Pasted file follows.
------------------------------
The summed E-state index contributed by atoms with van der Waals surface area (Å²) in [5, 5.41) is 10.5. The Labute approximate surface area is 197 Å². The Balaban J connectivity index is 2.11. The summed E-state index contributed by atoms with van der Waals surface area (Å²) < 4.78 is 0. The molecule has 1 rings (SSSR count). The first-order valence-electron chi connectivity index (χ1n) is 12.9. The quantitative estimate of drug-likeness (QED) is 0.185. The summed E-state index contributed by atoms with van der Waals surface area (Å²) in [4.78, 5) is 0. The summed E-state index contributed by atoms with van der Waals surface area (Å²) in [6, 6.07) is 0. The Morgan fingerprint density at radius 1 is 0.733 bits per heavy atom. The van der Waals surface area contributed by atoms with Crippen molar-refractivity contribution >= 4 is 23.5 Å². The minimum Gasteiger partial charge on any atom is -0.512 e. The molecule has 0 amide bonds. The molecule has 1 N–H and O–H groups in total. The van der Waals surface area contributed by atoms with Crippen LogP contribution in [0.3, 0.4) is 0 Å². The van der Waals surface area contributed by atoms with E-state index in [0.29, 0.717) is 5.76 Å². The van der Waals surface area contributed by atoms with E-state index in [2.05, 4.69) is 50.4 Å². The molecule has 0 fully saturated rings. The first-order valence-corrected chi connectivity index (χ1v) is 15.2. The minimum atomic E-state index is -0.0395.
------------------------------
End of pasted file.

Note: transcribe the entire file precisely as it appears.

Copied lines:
The summed E-state index contributed by atoms with van der Waals surface area (Å²) in [5, 5.41) is 10.5. The Labute approximate surface area is 197 Å². The Balaban J connectivity index is 2.11. The summed E-state index contributed by atoms with van der Waals surface area (Å²) < 4.78 is 0. The molecule has 1 rings (SSSR count). The first-order valence-electron chi connectivity index (χ1n) is 12.9. The quantitative estimate of drug-likeness (QED) is 0.185. The summed E-state index contributed by atoms with van der Waals surface area (Å²) in [4.78, 5) is 0. The summed E-state index contributed by atoms with van der Waals surface area (Å²) in [6, 6.07) is 0. The Morgan fingerprint density at radius 1 is 0.733 bits per heavy atom. The van der Waals surface area contributed by atoms with Crippen molar-refractivity contribution >= 4 is 23.5 Å². The minimum Gasteiger partial charge on any atom is -0.512 e. The molecule has 0 amide bonds. The molecule has 1 N–H and O–H groups in total. The van der Waals surface area contributed by atoms with Crippen LogP contribution in [0.3, 0.4) is 0 Å². The van der Waals surface area contributed by atoms with E-state index in [0.29, 0.717) is 5.76 Å². The van der Waals surface area contributed by atoms with E-state index in [2.05, 4.69) is 50.4 Å². The molecule has 0 fully saturated rings. The first-order valence-corrected chi connectivity index (χ1v) is 15.2. The minimum atomic E-state index is -0.0395.